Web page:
I Love Dick is interesting and unusual though. Part epistolary and part confessional diary, half written in first person narrative and half in third, this is most definitely a text on the subject of critical theory. The text itself even ponders on its own writing, and narrative, with Chris questioning her style: “but in order to write 1st Person narrative there needs to be a fixed self or persona and by refusing to believe in this I was merging with the fragmented reality of the time” (I Love Dick, 2015, p. 122). But it’s funny too. The narrator calls Chris and Sylvère’s letter writing to Dick “DICK-tation” (p. 22) and the couple’s frequent bickering about their obsession with Dick is a constant source of humour. The second half of the text sees Chris and Sylvère’s relationship dissolve, in part because of this obsession, and the narrative turns to Chris’s search for who she is as a person and as an artist.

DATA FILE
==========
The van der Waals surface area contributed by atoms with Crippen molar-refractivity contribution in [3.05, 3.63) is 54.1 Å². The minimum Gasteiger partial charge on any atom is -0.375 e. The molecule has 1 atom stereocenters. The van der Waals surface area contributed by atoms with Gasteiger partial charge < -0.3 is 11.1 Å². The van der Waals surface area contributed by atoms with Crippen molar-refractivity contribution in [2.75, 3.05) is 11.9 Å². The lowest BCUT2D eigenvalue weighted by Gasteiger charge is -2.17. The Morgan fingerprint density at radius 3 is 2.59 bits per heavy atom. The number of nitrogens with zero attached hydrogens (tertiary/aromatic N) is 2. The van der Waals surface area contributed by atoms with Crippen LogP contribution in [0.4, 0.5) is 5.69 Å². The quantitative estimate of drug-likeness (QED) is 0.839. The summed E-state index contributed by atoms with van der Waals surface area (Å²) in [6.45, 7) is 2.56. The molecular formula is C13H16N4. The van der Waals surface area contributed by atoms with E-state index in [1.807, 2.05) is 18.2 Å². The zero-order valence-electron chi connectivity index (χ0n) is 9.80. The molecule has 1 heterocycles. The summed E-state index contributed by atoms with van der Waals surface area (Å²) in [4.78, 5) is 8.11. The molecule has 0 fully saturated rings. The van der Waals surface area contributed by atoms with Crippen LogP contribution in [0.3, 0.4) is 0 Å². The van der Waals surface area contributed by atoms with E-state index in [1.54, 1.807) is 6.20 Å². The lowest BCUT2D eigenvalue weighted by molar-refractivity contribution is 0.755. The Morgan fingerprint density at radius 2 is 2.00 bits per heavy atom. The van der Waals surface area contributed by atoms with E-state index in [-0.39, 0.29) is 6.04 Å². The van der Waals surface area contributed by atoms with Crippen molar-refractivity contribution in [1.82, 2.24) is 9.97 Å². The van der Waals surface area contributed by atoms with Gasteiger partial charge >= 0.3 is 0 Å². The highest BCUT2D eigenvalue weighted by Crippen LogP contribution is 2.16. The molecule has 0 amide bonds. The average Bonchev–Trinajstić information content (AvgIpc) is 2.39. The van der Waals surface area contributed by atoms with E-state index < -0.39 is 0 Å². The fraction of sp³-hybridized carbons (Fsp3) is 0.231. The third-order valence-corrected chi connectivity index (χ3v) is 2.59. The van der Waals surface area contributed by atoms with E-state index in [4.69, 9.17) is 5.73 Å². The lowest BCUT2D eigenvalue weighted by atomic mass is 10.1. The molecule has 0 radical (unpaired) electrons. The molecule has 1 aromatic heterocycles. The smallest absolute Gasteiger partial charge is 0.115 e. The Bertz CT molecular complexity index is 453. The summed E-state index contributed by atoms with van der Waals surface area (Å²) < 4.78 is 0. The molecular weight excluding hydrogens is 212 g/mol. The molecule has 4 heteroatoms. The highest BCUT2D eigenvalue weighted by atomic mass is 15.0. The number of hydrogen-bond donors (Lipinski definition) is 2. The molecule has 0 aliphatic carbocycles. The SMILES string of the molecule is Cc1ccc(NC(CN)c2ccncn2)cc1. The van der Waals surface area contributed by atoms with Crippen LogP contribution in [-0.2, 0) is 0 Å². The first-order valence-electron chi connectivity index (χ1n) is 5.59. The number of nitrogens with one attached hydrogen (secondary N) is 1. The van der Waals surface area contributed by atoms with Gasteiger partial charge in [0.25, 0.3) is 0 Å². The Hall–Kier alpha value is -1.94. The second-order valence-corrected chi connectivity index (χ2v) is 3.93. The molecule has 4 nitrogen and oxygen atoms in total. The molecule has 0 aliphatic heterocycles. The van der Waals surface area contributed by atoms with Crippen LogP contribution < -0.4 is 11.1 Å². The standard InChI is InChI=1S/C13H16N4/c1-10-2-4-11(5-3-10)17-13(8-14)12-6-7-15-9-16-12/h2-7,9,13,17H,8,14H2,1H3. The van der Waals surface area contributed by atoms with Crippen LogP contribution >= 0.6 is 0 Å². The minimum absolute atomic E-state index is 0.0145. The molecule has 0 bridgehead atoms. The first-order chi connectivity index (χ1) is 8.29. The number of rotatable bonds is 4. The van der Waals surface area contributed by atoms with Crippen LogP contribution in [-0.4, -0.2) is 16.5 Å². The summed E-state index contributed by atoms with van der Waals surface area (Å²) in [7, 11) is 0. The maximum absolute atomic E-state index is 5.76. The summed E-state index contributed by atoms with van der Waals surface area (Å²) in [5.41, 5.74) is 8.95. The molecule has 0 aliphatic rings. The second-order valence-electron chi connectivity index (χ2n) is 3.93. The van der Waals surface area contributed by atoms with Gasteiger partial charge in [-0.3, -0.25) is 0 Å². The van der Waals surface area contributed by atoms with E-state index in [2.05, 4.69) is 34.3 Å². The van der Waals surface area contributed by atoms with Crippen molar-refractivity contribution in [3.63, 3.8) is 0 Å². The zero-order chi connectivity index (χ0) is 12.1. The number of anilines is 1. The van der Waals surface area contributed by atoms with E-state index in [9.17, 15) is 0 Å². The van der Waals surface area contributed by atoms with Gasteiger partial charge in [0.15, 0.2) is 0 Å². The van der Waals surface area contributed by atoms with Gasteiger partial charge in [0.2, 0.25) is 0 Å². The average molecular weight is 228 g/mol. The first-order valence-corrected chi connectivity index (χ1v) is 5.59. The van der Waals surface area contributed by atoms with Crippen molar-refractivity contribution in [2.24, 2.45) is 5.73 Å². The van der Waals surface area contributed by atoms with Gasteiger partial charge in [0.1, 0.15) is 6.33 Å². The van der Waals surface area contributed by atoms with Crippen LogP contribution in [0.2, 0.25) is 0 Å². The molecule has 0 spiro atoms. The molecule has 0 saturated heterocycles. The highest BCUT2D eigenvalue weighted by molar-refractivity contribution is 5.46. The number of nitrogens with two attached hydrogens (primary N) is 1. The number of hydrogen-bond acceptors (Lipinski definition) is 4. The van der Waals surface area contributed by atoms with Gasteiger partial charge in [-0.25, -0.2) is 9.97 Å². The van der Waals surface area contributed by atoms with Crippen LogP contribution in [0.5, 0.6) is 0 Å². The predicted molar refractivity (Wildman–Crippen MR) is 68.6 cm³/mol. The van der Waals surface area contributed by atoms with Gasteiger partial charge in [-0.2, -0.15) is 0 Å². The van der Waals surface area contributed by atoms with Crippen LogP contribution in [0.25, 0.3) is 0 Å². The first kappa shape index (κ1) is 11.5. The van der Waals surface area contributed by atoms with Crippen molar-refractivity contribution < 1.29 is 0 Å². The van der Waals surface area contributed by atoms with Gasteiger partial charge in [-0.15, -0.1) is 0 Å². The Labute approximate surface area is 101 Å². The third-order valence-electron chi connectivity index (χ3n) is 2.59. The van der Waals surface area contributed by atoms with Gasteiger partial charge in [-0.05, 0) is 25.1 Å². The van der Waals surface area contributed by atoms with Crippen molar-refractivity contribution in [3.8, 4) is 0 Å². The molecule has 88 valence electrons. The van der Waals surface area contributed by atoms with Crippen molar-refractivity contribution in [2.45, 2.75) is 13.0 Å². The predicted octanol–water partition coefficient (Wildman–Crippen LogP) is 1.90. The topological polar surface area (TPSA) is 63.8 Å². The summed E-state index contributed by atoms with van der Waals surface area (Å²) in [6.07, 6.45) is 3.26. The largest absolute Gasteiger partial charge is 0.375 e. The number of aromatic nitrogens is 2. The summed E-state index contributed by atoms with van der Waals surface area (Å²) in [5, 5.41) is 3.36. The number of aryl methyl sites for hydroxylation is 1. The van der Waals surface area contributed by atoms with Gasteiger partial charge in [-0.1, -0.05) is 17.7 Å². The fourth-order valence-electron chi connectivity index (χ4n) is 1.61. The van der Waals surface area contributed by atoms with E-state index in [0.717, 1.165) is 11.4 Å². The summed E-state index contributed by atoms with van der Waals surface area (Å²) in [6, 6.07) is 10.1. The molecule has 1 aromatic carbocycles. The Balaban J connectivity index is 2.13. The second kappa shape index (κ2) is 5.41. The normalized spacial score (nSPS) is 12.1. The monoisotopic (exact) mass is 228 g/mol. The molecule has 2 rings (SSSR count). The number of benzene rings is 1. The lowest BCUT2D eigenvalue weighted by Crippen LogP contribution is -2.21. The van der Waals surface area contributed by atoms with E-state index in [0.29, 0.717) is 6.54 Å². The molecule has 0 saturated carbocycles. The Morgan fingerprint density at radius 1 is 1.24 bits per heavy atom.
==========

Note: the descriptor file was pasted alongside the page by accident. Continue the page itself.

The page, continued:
“‘Who’s Chris Kraus?’ she screamed. ‘She’s no one! She’s Sylvère Lotringer’s wife! She’s his “Plus-One”!’ No matter how many films she made or books she edited, she’d always be seen as no one by anyone who mattered as long as she was living with Sylvère.” (p. 100)

The afterword of the 2015 edition by Joan Hawkins discusses the fictional nature of the text, stating that “it’s strange that critics have tended to treat I Love Dick as more of a memoir than fiction” (p. 249) and “it’s difficult to know whether certain things that Kraus describes in the book ever really happened” (p. 254). However, the text can never truly be considered fiction, especially as Kraus continues to perpetuate the myth surrounding it. When questioned in the Brooklyn Rail interview how she first knew she had become a writer, Kraus answered “it was when I started writing those crazy letters to Dick.”


Anneliese Mackintosh, Any Other Mouth (2014)

anneliese mackintosh, any other mouth

Anneliese Mackintosh’s 2014 collection of short stories, connected by a recurring protagonist named Gretchen, are an interesting addition to the genre of semi-autobiographical women’s writing. Mackintosh is easily identifiable in Gretchen, sharing “unusual names […] German; it caught on your tongue like a mouthful of lace” (Any Other Mouth, 2014, p. 213) and yet it is clear that these stories should not be assumed to be autobiographical. Mackintosh prefaces the collection with the statement:

“1. 68% happened.
2. 32% did not happen.
3. I will never tell.”